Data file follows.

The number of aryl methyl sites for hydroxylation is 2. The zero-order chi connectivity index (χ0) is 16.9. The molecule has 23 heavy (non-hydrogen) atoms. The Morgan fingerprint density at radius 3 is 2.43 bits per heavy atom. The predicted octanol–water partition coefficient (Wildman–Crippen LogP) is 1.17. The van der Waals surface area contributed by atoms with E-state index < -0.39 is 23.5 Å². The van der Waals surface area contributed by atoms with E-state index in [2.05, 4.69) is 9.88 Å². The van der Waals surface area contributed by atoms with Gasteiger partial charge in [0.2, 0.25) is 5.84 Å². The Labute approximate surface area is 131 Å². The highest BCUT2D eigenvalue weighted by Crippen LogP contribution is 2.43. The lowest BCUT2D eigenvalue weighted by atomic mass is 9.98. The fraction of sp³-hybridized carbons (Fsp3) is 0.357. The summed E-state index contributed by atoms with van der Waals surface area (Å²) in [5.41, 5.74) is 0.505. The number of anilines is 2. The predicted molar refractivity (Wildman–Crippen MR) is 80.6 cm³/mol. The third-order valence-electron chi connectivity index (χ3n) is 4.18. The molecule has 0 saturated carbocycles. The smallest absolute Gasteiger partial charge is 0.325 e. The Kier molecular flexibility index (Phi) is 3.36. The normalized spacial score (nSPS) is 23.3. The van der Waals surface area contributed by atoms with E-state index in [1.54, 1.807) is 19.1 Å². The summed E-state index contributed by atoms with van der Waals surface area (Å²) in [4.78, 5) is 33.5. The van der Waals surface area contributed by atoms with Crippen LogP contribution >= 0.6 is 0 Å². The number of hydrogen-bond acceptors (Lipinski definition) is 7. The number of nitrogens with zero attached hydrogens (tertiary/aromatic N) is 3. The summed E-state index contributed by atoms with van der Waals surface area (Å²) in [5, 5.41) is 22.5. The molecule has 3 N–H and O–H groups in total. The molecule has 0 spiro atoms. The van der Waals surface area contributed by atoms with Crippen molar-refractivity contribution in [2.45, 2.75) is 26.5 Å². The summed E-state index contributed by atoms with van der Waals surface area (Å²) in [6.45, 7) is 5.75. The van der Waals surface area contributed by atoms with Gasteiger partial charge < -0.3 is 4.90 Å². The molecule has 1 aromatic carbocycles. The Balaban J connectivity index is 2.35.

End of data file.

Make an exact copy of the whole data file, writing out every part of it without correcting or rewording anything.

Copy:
The number of aryl methyl sites for hydroxylation is 2. The zero-order chi connectivity index (χ0) is 16.9. The molecule has 23 heavy (non-hydrogen) atoms. The Morgan fingerprint density at radius 3 is 2.43 bits per heavy atom. The predicted octanol–water partition coefficient (Wildman–Crippen LogP) is 1.17. The van der Waals surface area contributed by atoms with E-state index < -0.39 is 23.5 Å². The van der Waals surface area contributed by atoms with E-state index in [2.05, 4.69) is 9.88 Å². The van der Waals surface area contributed by atoms with Gasteiger partial charge in [0.2, 0.25) is 5.84 Å². The Labute approximate surface area is 131 Å². The highest BCUT2D eigenvalue weighted by Crippen LogP contribution is 2.43. The lowest BCUT2D eigenvalue weighted by atomic mass is 9.98. The fraction of sp³-hybridized carbons (Fsp3) is 0.357. The summed E-state index contributed by atoms with van der Waals surface area (Å²) in [5.41, 5.74) is 0.505. The number of anilines is 2. The predicted molar refractivity (Wildman–Crippen MR) is 80.6 cm³/mol. The third-order valence-electron chi connectivity index (χ3n) is 4.18. The molecule has 0 saturated carbocycles. The smallest absolute Gasteiger partial charge is 0.325 e. The Kier molecular flexibility index (Phi) is 3.36. The normalized spacial score (nSPS) is 23.3. The van der Waals surface area contributed by atoms with E-state index in [1.54, 1.807) is 19.1 Å². The summed E-state index contributed by atoms with van der Waals surface area (Å²) in [4.78, 5) is 33.5. The van der Waals surface area contributed by atoms with Crippen LogP contribution >= 0.6 is 0 Å². The number of hydrogen-bond acceptors (Lipinski definition) is 7. The number of nitrogens with zero attached hydrogens (tertiary/aromatic N) is 3. The summed E-state index contributed by atoms with van der Waals surface area (Å²) in [5, 5.41) is 22.5. The molecule has 3 N–H and O–H groups in total. The molecule has 0 spiro atoms. The van der Waals surface area contributed by atoms with Crippen molar-refractivity contribution in [2.45, 2.75) is 26.5 Å². The summed E-state index contributed by atoms with van der Waals surface area (Å²) in [6.45, 7) is 5.75. The van der Waals surface area contributed by atoms with Gasteiger partial charge < -0.3 is 4.90 Å². The molecule has 1 aromatic carbocycles. The Balaban J connectivity index is 2.35.